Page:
BMI1 sustains human glioblastoma multiforme stem cell renewal

Mohamed Abdouh, Sabrina Facchino, Wassim Chatoo, Vijayabalan Balasingam, José Ferreira, Gilbert Bernier
Journal of Neuroscience 2009 July 15, 29 (28): 8884-96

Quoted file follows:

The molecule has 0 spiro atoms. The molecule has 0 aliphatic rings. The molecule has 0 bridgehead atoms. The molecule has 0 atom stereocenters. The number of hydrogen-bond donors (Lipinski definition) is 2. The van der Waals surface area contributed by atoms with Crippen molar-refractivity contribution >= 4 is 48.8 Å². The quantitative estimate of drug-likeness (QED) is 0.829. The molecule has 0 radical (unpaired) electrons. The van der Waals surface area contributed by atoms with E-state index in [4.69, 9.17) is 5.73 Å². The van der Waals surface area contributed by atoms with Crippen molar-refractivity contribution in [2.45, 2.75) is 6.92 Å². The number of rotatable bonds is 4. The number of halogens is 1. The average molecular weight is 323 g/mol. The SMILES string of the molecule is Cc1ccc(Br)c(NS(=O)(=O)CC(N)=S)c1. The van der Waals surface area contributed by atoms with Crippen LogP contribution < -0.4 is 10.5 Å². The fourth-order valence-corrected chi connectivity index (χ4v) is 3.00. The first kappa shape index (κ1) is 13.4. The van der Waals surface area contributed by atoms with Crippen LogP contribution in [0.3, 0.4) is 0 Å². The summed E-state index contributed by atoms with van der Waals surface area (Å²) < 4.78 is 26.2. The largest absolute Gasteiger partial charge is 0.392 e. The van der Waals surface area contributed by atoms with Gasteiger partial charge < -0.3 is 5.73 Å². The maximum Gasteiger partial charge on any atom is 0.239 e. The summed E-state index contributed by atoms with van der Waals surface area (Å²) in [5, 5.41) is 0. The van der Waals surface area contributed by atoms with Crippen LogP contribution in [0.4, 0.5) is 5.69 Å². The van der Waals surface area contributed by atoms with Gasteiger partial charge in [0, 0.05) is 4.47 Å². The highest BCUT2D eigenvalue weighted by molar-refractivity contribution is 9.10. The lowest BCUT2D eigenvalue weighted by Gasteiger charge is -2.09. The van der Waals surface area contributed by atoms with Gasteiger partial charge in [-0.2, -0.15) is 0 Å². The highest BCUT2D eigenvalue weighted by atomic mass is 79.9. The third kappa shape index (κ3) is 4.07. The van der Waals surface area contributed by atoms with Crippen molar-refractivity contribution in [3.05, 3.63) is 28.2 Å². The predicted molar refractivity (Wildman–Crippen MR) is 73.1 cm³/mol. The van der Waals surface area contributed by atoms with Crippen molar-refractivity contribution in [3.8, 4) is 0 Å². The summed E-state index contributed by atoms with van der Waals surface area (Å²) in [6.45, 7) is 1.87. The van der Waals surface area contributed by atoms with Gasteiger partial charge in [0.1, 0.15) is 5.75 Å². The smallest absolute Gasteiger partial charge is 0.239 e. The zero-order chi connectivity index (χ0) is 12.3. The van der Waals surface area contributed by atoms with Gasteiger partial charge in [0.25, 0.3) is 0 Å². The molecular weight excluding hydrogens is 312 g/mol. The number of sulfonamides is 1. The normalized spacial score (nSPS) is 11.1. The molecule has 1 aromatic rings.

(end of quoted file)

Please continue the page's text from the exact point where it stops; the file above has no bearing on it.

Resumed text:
Glioblastoma multiforme (GBM) is one of the most common and aggressive types of brain tumors. In GBM, a subpopulation of CD133-positive cancer initiating cells displays stem cell characteristics. The Polycomb group (PcG) and oncogene BMI1 is part of the Polycomb repressive complex 1 (PRC1) that regulates gene expression by modifying chromatin organization. Here we show that BMI1 is expressed in human GBM tumors and highly enriched in CD133-positive cells. Stable BMI1 knockdown using short hairpin RNA-expressing lentiviruses resulted in inhibition of clonogenic potential in vitro and of brain tumor formation in vivo. Cell biology studies support the notion that BMI1 prevents CD133-positive cell apoptosis and/or differentiation into neurons and astrocytes, depending on the cellular context. Gene expression analyses suggest that BMI1 represses alternate tumor suppressor pathways that attempt to compensate for INK4A/ARF/P53 deletion and PI(3)K/AKT hyperactivity. Inhibition of EZH2, the main component of the PRC2, also impaired GBM tumor growth. Our results reveal that PcG proteins are involved in GBM tumor growth and required to sustain cancer initiating stem cell renewal.

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